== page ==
New York businesswoman Randi Zuckerberg, a former Facebook executive and sister to Facebook founder Mark Zuckerberg, is happier today with the response she received from Seattle-based Alaska Airlines. After initial inaction, the carrier has now agreed to investigate her complaint that a male passenger on a flight to Mexico harassed her with crude sexual comments.
It began as a crude sketch on a cocktail napkin. Someone thought it looked like a saucer on a stick. Four-hundred days, $4.5 million and 605 feet later, it loomed majestically over the 1962 Seattle World’s Fair. Its creators were going to call it the Space Cage, which made no sense. They later agreed on the Space Needle, pretending not to see the saucer on top. It opened in 1962 as the tallest structure west of the Mississippi. Today, at age 55, it has dropped to the sixth-tallest — in Seattle.
With visa in hand, Alex Salas came to the United States from Mexico in 1989, moved to Seattle the following year, worked construction jobs, raised a family and paid his taxes. His visa expired in 1994 and he applied for citizenship, but didn’t follow up. He was living in the country illegally on a rainy day in 2002 when he slipped off a ladder and fell 30 feet to the ground.
Muck Rack makes it simple to find people, tweets, or articles that mention any name, keyword, company, hashtag etc. We've compiled this guide to help you make the most of your search.
Selecting a term
Start searching tweets, articles from media outlets, articles mentioned in tweets, journalists'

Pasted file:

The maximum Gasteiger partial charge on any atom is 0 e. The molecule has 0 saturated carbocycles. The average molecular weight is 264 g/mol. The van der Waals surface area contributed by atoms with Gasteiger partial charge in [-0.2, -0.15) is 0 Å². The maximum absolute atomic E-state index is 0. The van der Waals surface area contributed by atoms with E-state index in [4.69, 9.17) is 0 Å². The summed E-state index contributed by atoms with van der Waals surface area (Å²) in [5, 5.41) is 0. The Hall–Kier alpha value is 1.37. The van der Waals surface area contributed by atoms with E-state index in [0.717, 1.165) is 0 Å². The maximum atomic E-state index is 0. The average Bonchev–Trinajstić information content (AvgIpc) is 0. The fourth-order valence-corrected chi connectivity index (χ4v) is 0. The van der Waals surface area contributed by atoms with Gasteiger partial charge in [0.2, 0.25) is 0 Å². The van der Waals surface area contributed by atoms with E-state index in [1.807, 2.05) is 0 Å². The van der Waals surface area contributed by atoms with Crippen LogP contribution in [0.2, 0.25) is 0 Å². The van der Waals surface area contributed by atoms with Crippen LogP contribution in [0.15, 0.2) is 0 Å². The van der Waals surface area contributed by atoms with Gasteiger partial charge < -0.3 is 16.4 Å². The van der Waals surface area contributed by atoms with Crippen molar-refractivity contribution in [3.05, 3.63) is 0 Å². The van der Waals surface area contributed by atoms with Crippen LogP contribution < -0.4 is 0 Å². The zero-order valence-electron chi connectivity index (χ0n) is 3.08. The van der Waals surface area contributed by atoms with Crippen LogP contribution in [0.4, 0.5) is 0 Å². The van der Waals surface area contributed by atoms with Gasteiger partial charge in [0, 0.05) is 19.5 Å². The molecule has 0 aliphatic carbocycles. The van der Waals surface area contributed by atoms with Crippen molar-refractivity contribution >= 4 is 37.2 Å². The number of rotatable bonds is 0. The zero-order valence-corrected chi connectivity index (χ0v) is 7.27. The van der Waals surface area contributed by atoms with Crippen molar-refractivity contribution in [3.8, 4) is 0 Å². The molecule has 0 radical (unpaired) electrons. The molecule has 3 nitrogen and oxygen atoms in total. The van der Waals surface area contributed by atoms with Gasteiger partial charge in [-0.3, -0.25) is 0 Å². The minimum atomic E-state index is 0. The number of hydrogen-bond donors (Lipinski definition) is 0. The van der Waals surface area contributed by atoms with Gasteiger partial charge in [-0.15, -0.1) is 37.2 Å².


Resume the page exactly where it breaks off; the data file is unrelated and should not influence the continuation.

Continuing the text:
names, titles and bios with some suggested searches:
Companies or Topics (e.g. iPhone, Microsoft)
Phrases (e.g. "cloud computing") — use quotes to keep the terms together
Twitter handles (e.g. @username) — returns those who have mentioned or replied to
Names (e.g. "David Pogue")
Hashtags (e.g. #sxsw, #london2012)
Bio details (e.g. vegan, Olympics, father)
Muck Rack's Advanced Search allows for many boolean operators.
Find results that mention multiple specified terms, use AND or
+. For example, ensure each result contains both Elon Musk and Mark Zuckerberg by
searching Musk AND Zuckerberg or Musk + Zuckerberg.
Use the operators OR or , to broaden your search when you'd like either of
multiple terms to appear in results. (This is the default behavior of our search when no operators
are used). For example, results will contain either cake or cookie by searching cake OR cookie or cake,cookie
Use NOT or - to subtract results from your search. For
example, searching Disney will yield results about the Walt Disney Company as well as Walt Disney
World Resort. To exclude mentions of Disney World, search for Disney -World or Disney
When using one of these operators with a phrase, enclose it in quotation marks. For example, you can
find results about smartphones excluding Apple's iPhone 4S by searching smartphone -"iPhone
Exact case matching or punctuation
If you're searching for a brand name or keyword that relies on specific punctuation marks or capitalization, you can
find results that match your exact query by adding matchcase: before the keyword you're searching for, like matchcase:E*TRADE .
Use parentheses to separate multiple
boolean phrases. For example, to find journalists talking about having fun in Disney World or
Disneyland, search for ("disney world" OR disneyland) AND fun.
An asterisk can be used to search for any variation of a root word truncated by the asterisk. For example, searching for admin* will return results for administrator, administration, administer, administered, etc.
A near operator is an AND operator where you can control the distance between the words. You can vary the distance the near operation uses by adding a forward slash and number (between 0-99) such as strawberries NEAR/10 "whipped cream", which means the strawberries must exist within 10 words of "whipped cream".